The website was designed to create a positive perception of the Mela, especially for people who had never visited before, while the app was a more lightweight practical guide to events and arrangements. The website had more than 3.5 million visitors, and the Facebook page attracted over 250,000 followers. Across all social media, the #Kumbh2019 hashtag reached more than 71 million people globally.
Inclusiveness was a key consideration for digital engagement, and that meant serving users across the digital spectrum, from smartphone to brick phone. So the authority also initiated an SMS campaign to citizens, sending out 10 million messages in three waves to inform potential visitors about some of the arrangements and facilities at the Kumbh Mela. The SMS campaign also offered concise guides on each day of the Mela, which aided crowd management.
The community participation agenda for the Mela was further promoted with the “Paint My City” campaign. This saw nearly 2 million square feet across the city of Prayagraj painted, and photos shared to give a glimpse of Indian culture. It drove 240,000 interactions via the #PaintMyCity hashtag on social media, and reached number two in Twitter’s trending hashtags in India. It also enriched the visitor experience, as one Twitter user commented: “Best thing I like about #Kumbh2019 is “Paint my City” campaign. I think pictures are the best way to represent Kumbh… It shows our rich cultural heritage to the world.”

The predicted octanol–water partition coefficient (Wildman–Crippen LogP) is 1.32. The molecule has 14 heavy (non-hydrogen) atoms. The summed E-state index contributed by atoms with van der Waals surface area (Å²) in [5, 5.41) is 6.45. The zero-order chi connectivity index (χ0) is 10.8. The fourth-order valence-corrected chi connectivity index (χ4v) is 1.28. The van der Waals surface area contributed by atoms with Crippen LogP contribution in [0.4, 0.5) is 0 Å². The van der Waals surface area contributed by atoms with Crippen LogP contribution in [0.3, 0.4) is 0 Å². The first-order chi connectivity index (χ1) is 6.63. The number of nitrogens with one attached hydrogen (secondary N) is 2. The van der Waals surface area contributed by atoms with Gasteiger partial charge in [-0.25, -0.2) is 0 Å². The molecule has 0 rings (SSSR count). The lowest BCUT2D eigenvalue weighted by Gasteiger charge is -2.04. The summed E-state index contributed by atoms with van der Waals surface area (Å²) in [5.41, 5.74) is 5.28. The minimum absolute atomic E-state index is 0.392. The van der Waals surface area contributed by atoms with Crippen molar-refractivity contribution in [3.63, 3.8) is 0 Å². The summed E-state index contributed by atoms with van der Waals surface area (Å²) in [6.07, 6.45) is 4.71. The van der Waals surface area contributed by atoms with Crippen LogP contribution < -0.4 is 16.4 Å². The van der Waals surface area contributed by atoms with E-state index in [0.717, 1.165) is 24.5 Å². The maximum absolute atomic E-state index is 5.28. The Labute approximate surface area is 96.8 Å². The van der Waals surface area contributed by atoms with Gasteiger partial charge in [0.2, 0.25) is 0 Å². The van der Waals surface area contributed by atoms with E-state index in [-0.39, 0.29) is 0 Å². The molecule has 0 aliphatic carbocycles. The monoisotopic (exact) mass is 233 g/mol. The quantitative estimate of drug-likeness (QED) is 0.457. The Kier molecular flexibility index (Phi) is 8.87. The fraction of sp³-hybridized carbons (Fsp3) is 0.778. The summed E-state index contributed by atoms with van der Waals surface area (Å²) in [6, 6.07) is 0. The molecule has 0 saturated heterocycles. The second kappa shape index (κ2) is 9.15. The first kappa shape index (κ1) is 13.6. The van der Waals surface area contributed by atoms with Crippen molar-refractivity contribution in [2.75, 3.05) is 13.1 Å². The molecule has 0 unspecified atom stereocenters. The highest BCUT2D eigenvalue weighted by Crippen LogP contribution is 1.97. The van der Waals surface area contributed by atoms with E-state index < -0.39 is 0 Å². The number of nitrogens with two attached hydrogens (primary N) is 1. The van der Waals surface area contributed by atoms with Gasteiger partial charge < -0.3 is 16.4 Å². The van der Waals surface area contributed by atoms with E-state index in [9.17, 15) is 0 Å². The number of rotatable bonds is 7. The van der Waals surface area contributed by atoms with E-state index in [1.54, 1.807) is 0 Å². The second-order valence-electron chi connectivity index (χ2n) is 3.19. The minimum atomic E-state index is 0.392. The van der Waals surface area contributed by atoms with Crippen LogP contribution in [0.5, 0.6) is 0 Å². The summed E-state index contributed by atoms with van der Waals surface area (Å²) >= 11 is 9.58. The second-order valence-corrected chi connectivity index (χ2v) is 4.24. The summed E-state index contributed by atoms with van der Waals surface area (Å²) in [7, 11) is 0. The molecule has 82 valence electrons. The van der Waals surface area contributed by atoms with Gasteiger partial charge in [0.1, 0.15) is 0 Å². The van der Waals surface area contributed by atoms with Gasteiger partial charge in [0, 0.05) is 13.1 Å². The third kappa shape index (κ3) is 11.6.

Social media platforms played a pivotal role in the user experience, and the focus was on being proactive rather than reactive. Social media sentiment was a key metric for the campaign, with a target of 90% positive engagement. Social analytics software were deployed to gauge feeling about the Mela, and tracked keywords that would indicate both positive and negative feedback from people’s posts. The campaign achieved a 93% positive sentiment.
Security and surveillance
The Prayagraj Mela Authority brought in resources from India’s Smart City Corporation to establish a command and control surveillance center for the mela, with 1,100 cameras installed around the site to monitor security. EY managed the relationship between the two organizations and also helped set up a dedicated toll-free helpline for emergencies in the Mela area.
In a typical Mela more than 50,000 people get lost and are reunited only by people shouting descriptions of missing persons through a loudhailer. Fifteen digital lost and found centers were established, relying on connected cameras and digital analytics to make reunification faster.
For the first time, the lost and found process was digitally integrated: visitors uploaded a photo and description of missing persons, which were then displayed on digital screens distributed throughout the mela site. This enabled 77,500 people to be reunited via the centers.
Signposting and crowd management